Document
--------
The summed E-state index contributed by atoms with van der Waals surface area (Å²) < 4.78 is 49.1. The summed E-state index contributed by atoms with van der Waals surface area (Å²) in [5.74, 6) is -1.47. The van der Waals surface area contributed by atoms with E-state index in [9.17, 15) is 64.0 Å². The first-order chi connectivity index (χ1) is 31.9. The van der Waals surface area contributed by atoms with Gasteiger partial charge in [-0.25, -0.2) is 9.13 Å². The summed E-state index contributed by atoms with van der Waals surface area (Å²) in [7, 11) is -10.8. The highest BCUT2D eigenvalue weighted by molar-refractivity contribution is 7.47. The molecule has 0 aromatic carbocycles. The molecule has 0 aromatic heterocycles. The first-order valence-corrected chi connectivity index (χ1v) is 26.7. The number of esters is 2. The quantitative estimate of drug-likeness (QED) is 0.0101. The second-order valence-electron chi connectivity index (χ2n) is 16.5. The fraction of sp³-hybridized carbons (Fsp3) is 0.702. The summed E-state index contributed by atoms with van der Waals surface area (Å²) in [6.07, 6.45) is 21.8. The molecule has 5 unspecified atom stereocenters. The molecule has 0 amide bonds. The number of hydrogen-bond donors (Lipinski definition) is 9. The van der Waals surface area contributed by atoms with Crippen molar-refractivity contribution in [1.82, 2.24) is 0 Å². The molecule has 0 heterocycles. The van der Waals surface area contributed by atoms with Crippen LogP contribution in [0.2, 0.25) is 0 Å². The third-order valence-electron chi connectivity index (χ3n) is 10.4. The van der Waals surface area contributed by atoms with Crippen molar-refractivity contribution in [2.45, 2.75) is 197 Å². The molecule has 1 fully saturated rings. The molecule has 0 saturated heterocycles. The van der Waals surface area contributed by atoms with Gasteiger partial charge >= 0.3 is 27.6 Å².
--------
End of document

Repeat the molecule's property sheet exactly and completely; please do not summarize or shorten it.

The summed E-state index contributed by atoms with van der Waals surface area (Å²) < 4.78 is 49.1. The summed E-state index contributed by atoms with van der Waals surface area (Å²) in [5.74, 6) is -1.47. The van der Waals surface area contributed by atoms with E-state index in [9.17, 15) is 64.0 Å². The first-order chi connectivity index (χ1) is 31.9. The van der Waals surface area contributed by atoms with Gasteiger partial charge in [-0.25, -0.2) is 9.13 Å². The summed E-state index contributed by atoms with van der Waals surface area (Å²) in [7, 11) is -10.8. The highest BCUT2D eigenvalue weighted by molar-refractivity contribution is 7.47. The molecule has 0 aromatic carbocycles. The molecule has 0 aromatic heterocycles. The first-order valence-corrected chi connectivity index (χ1v) is 26.7. The number of esters is 2. The quantitative estimate of drug-likeness (QED) is 0.0101. The second-order valence-electron chi connectivity index (χ2n) is 16.5. The fraction of sp³-hybridized carbons (Fsp3) is 0.702. The summed E-state index contributed by atoms with van der Waals surface area (Å²) in [6.07, 6.45) is 21.8. The molecule has 5 unspecified atom stereocenters. The molecule has 0 amide bonds. The number of hydrogen-bond donors (Lipinski definition) is 9. The van der Waals surface area contributed by atoms with Crippen molar-refractivity contribution in [1.82, 2.24) is 0 Å². The molecule has 0 heterocycles. The van der Waals surface area contributed by atoms with Crippen LogP contribution in [0.2, 0.25) is 0 Å². The third-order valence-electron chi connectivity index (χ3n) is 10.4. The van der Waals surface area contributed by atoms with Crippen molar-refractivity contribution in [2.45, 2.75) is 197 Å². The molecule has 1 fully saturated rings. The molecule has 0 saturated heterocycles. The van der Waals surface area contributed by atoms with Gasteiger partial charge >= 0.3 is 27.6 Å².